How Airbnb Went From Three Green Lights To Four
Airbnb is everywhere now, so it’s easy to forget that they were once a struggling startup. They too had to go through the process of turning their red lights to green lights, one by one. And when they were at the cusp of success, with a viable value proposition and a strong customer base, they gave themselves one further push so as to nail that final green light.
To begin with, Airbnb just offered air mattresses in student dorms. And that, by the way, is where the name comes from: they put an air mattress in a room and called it a bed and breakfast!
Initially, they were just running a service for students who wanted to visit each other on campus. This was a good service. But it wasn’t a “four green lights” service. They had their product, and they had their persona. But was their market repeatable?
So they challenged themselves. They found a bigger market with bigger needs, and they tweaked their business to appeal to travelers of all types visiting big cities.
Over time Airbnb expanded their audience even more. They started to target tourists visiting cities, and eager to have a "local experience". Rather than simply offering air beds in spare rooms, they now started to offer affordable yet luxurious alternatives to hotel rooms.
When Airbnb decided to broaden its market, it took a huge risk. Essentially, they went back to the one green light stage of their development. They had a great idea, but they had to build their personae, their position, and their markets from scratch. But their risk paid off, and before long, all of their lights turned green.
And that’s why Airbnb now has a presence in every town and city in the world. It’s because, when their success seemed assured, they didn’t rest on their laurels. Instead, they took a great idea and made it even bigger, and even better.
In What Order Do The Four Lights Turn Green?
Some startups will see their lights turn green in the same order as I listed them above:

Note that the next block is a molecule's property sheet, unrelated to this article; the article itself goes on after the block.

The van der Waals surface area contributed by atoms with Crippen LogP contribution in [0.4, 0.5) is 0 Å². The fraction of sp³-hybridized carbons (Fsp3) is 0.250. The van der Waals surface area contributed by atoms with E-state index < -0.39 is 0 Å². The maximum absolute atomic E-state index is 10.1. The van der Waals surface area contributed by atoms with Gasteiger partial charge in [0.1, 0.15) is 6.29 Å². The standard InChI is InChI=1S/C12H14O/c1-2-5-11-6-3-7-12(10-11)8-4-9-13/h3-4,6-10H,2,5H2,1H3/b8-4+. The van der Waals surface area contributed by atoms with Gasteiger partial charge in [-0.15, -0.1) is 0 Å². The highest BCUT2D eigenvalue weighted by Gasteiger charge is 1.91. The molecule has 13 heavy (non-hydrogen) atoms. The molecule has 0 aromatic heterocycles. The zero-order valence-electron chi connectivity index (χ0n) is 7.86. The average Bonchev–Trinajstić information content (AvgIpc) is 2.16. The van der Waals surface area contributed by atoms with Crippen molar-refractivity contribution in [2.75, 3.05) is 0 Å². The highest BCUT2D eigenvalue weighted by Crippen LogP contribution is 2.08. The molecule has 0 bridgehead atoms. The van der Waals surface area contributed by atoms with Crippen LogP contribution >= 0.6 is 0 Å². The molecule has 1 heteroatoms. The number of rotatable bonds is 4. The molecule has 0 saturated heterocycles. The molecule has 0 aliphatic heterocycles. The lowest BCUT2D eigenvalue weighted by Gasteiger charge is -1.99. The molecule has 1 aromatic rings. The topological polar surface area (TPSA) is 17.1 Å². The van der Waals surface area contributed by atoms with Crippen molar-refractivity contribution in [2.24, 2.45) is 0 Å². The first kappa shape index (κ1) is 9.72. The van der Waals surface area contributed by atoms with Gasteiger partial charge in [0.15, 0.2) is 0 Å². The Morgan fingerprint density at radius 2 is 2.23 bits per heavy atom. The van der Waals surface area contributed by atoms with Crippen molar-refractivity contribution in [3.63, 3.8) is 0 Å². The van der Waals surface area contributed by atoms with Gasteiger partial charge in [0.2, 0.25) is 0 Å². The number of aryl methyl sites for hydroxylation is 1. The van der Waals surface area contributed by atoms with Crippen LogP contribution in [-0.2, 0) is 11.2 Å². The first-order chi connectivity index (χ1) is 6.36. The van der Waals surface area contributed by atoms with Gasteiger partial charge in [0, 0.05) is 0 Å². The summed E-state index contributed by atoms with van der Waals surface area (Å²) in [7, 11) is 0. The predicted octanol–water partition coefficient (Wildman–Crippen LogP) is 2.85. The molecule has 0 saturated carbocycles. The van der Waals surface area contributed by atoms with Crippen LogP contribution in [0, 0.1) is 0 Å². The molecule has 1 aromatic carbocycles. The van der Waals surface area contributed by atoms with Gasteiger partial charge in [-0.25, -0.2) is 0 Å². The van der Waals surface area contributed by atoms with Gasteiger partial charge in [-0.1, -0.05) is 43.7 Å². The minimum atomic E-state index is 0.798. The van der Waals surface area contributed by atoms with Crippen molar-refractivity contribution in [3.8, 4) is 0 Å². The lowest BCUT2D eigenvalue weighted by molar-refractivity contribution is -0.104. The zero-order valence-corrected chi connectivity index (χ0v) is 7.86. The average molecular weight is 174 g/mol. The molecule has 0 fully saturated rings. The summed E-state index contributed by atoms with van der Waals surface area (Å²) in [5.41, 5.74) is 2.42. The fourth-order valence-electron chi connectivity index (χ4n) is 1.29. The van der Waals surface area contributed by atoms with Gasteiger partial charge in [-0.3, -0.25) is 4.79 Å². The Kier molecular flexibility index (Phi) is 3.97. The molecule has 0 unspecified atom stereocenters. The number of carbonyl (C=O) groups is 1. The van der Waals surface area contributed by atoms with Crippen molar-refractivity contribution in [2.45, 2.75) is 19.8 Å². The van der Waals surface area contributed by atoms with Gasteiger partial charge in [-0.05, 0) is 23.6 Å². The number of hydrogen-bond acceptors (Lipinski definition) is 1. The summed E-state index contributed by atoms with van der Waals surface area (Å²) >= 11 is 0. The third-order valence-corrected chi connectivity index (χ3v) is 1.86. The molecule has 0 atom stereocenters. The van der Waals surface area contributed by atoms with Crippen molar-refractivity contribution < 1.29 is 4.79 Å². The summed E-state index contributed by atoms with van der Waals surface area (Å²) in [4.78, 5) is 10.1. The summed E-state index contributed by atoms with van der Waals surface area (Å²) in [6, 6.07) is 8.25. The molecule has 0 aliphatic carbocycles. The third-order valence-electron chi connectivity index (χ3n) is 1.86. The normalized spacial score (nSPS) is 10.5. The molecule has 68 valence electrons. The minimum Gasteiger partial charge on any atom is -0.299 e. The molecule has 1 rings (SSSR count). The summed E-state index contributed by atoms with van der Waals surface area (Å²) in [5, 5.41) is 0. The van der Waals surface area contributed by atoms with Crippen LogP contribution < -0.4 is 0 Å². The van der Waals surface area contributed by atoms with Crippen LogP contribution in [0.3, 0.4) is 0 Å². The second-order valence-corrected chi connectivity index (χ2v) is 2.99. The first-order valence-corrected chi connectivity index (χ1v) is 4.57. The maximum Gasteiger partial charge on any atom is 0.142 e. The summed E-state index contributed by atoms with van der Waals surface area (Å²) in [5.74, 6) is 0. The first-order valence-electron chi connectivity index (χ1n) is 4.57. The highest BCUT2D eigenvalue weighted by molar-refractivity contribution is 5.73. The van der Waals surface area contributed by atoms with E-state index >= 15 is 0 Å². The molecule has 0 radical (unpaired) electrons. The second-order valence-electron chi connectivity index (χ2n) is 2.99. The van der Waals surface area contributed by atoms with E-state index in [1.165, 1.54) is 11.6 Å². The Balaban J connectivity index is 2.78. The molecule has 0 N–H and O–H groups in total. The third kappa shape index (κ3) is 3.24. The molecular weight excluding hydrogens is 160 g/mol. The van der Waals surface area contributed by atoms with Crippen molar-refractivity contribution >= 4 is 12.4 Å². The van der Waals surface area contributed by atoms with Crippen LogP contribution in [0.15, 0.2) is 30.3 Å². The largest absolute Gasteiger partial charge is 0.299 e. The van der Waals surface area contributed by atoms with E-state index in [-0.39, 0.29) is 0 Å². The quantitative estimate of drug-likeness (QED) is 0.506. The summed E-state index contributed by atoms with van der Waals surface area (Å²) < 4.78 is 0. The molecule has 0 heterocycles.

- Value proposition: They’ll come up with a viable idea.
- Persona: They’ll do the work to find their customers.
- Positioning: They’ll figure out how to market their idea to appeal to these customers.
- Go to market: They’ll find a repeatable channel that lets them reach their customers again and again.
But sometimes, there might be a bit of back-and-forth on the green lights. For example, once they have three green lights – a product, some customers, and some ideas about positioning – some startups might start alternating between steps 1 and 3: In talking to their customers, they’ll realize they need to tweak their product in some way. And having tweaked it, they’ll of course have to rethink how they position it.
However, for most startups, steps 2 and 4 will hardly change as they approach PMF. Your founding team will include specialists who are there to solve problems in specific categories, such as data collection and marketing. And these things can be harder to change. But it’s important to remain flexible and adaptable to what your customers want and need.
Conclusion – What Colour Are Your Lights?
If you’re an early startup chasing PMF, then I hope the four green lights approach helps you as much as it helped me.
The most important thing you can do, at any stage of the process, is to be honest with yourself about how many lights you’ve turned on. Because if you understand this, then you’ll have a better idea of what you’ll have to do to move forward.
So how many lights have you turned green?